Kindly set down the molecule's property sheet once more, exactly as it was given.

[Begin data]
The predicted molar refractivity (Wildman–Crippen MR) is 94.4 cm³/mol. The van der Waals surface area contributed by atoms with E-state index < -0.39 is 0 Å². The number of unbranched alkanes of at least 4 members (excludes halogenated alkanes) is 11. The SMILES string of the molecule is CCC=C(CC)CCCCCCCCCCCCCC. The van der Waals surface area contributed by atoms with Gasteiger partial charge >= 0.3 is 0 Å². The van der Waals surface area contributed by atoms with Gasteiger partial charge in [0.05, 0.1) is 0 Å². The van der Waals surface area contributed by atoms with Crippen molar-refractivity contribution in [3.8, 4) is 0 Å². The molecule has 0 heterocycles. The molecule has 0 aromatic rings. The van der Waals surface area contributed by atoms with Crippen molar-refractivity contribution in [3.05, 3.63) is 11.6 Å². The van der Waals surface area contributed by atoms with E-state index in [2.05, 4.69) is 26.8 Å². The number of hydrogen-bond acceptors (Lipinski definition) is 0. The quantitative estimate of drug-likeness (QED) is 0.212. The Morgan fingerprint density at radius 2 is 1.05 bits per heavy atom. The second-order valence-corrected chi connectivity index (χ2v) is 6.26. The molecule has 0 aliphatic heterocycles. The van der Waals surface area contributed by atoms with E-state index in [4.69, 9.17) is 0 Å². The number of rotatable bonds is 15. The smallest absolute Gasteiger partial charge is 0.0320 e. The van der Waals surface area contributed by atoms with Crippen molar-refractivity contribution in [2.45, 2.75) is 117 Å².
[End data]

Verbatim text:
The predicted molar refractivity (Wildman–Crippen MR) is 94.4 cm³/mol. The van der Waals surface area contributed by atoms with E-state index < -0.39 is 0 Å². The number of unbranched alkanes of at least 4 members (excludes halogenated alkanes) is 11. The SMILES string of the molecule is CCC=C(CC)CCCCCCCCCCCCCC. The van der Waals surface area contributed by atoms with Gasteiger partial charge >= 0.3 is 0 Å². The van der Waals surface area contributed by atoms with Gasteiger partial charge in [0.05, 0.1) is 0 Å². The van der Waals surface area contributed by atoms with Crippen molar-refractivity contribution in [3.8, 4) is 0 Å². The molecule has 0 heterocycles. The molecule has 0 aromatic rings. The van der Waals surface area contributed by atoms with Crippen molar-refractivity contribution in [3.05, 3.63) is 11.6 Å². The van der Waals surface area contributed by atoms with E-state index in [2.05, 4.69) is 26.8 Å². The number of hydrogen-bond acceptors (Lipinski definition) is 0. The quantitative estimate of drug-likeness (QED) is 0.212. The Morgan fingerprint density at radius 2 is 1.05 bits per heavy atom. The second-order valence-corrected chi connectivity index (χ2v) is 6.26. The molecule has 0 aliphatic heterocycles. The van der Waals surface area contributed by atoms with E-state index in [4.69, 9.17) is 0 Å². The number of rotatable bonds is 15. The smallest absolute Gasteiger partial charge is 0.0320 e. The van der Waals surface area contributed by atoms with Crippen molar-refractivity contribution in [2.45, 2.75) is 117 Å².